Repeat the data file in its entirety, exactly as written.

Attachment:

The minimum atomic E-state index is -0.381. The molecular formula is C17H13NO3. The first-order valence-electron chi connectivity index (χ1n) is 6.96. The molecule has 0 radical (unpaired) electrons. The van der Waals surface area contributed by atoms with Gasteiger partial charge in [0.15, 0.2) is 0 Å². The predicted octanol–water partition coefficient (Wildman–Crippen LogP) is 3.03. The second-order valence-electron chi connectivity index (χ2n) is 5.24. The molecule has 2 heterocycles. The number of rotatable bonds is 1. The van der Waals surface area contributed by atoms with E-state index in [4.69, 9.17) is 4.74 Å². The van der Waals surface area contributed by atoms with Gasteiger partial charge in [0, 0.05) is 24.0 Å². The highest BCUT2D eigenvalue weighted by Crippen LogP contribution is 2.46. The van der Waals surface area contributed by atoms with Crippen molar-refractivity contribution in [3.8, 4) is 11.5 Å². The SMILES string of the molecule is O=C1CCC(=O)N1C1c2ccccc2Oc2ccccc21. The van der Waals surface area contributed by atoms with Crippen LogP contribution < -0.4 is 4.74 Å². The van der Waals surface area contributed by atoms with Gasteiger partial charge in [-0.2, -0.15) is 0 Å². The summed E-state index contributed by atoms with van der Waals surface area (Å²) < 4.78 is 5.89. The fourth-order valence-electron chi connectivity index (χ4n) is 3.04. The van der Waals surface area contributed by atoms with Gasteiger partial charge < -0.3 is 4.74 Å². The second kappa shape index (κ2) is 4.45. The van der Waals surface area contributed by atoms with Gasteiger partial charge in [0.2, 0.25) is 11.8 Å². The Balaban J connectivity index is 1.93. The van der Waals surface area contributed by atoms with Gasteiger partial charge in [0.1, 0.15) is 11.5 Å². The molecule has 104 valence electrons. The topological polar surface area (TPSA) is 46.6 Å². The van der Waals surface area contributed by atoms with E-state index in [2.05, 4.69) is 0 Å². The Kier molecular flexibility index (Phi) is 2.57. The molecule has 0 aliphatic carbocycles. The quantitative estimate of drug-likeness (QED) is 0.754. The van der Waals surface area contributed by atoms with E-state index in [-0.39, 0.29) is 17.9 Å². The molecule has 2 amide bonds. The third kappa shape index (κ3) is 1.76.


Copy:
The minimum atomic E-state index is -0.381. The molecular formula is C17H13NO3. The first-order valence-electron chi connectivity index (χ1n) is 6.96. The molecule has 0 radical (unpaired) electrons. The van der Waals surface area contributed by atoms with Gasteiger partial charge in [0.15, 0.2) is 0 Å². The predicted octanol–water partition coefficient (Wildman–Crippen LogP) is 3.03. The second-order valence-electron chi connectivity index (χ2n) is 5.24. The molecule has 2 heterocycles. The number of rotatable bonds is 1. The van der Waals surface area contributed by atoms with E-state index in [4.69, 9.17) is 4.74 Å². The van der Waals surface area contributed by atoms with Gasteiger partial charge in [0, 0.05) is 24.0 Å². The highest BCUT2D eigenvalue weighted by Crippen LogP contribution is 2.46. The van der Waals surface area contributed by atoms with Crippen molar-refractivity contribution in [3.8, 4) is 11.5 Å². The SMILES string of the molecule is O=C1CCC(=O)N1C1c2ccccc2Oc2ccccc21. The van der Waals surface area contributed by atoms with Crippen LogP contribution < -0.4 is 4.74 Å². The van der Waals surface area contributed by atoms with Gasteiger partial charge in [-0.2, -0.15) is 0 Å². The summed E-state index contributed by atoms with van der Waals surface area (Å²) < 4.78 is 5.89. The fourth-order valence-electron chi connectivity index (χ4n) is 3.04. The van der Waals surface area contributed by atoms with Gasteiger partial charge < -0.3 is 4.74 Å². The second kappa shape index (κ2) is 4.45. The van der Waals surface area contributed by atoms with Gasteiger partial charge in [0.2, 0.25) is 11.8 Å². The Balaban J connectivity index is 1.93. The van der Waals surface area contributed by atoms with Gasteiger partial charge in [0.1, 0.15) is 11.5 Å². The molecule has 104 valence electrons. The topological polar surface area (TPSA) is 46.6 Å². The van der Waals surface area contributed by atoms with E-state index in [2.05, 4.69) is 0 Å². The Kier molecular flexibility index (Phi) is 2.57. The molecule has 0 aliphatic carbocycles. The quantitative estimate of drug-likeness (QED) is 0.754. The van der Waals surface area contributed by atoms with E-state index in [-0.39, 0.29) is 17.9 Å². The molecule has 2 amide bonds. The third kappa shape index (κ3) is 1.76.